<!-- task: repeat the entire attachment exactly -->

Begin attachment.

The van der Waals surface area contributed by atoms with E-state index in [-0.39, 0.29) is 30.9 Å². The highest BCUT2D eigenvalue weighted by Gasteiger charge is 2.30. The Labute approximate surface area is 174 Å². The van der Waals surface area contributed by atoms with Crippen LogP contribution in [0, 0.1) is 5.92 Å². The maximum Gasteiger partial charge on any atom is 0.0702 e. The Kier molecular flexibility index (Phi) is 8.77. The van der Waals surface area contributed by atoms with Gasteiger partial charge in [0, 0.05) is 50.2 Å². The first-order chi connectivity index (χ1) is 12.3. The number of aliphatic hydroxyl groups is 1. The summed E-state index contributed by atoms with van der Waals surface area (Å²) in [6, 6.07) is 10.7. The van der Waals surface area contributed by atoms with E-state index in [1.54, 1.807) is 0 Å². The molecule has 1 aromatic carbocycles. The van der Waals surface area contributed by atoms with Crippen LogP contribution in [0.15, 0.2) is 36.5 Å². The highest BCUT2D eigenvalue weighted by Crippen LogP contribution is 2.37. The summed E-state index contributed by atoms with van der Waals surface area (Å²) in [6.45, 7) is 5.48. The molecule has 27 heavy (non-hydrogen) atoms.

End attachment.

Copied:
The van der Waals surface area contributed by atoms with E-state index in [-0.39, 0.29) is 30.9 Å². The highest BCUT2D eigenvalue weighted by Gasteiger charge is 2.30. The Labute approximate surface area is 174 Å². The van der Waals surface area contributed by atoms with Crippen LogP contribution in [0, 0.1) is 5.92 Å². The maximum Gasteiger partial charge on any atom is 0.0702 e. The Kier molecular flexibility index (Phi) is 8.77. The van der Waals surface area contributed by atoms with Gasteiger partial charge in [0, 0.05) is 50.2 Å². The first-order chi connectivity index (χ1) is 12.3. The number of aliphatic hydroxyl groups is 1. The summed E-state index contributed by atoms with van der Waals surface area (Å²) in [6, 6.07) is 10.7. The van der Waals surface area contributed by atoms with E-state index in [1.54, 1.807) is 0 Å². The molecule has 1 aromatic carbocycles. The van der Waals surface area contributed by atoms with Crippen LogP contribution in [0.15, 0.2) is 36.5 Å². The highest BCUT2D eigenvalue weighted by Crippen LogP contribution is 2.37. The summed E-state index contributed by atoms with van der Waals surface area (Å²) in [6.45, 7) is 5.48. The molecule has 27 heavy (non-hydrogen) atoms.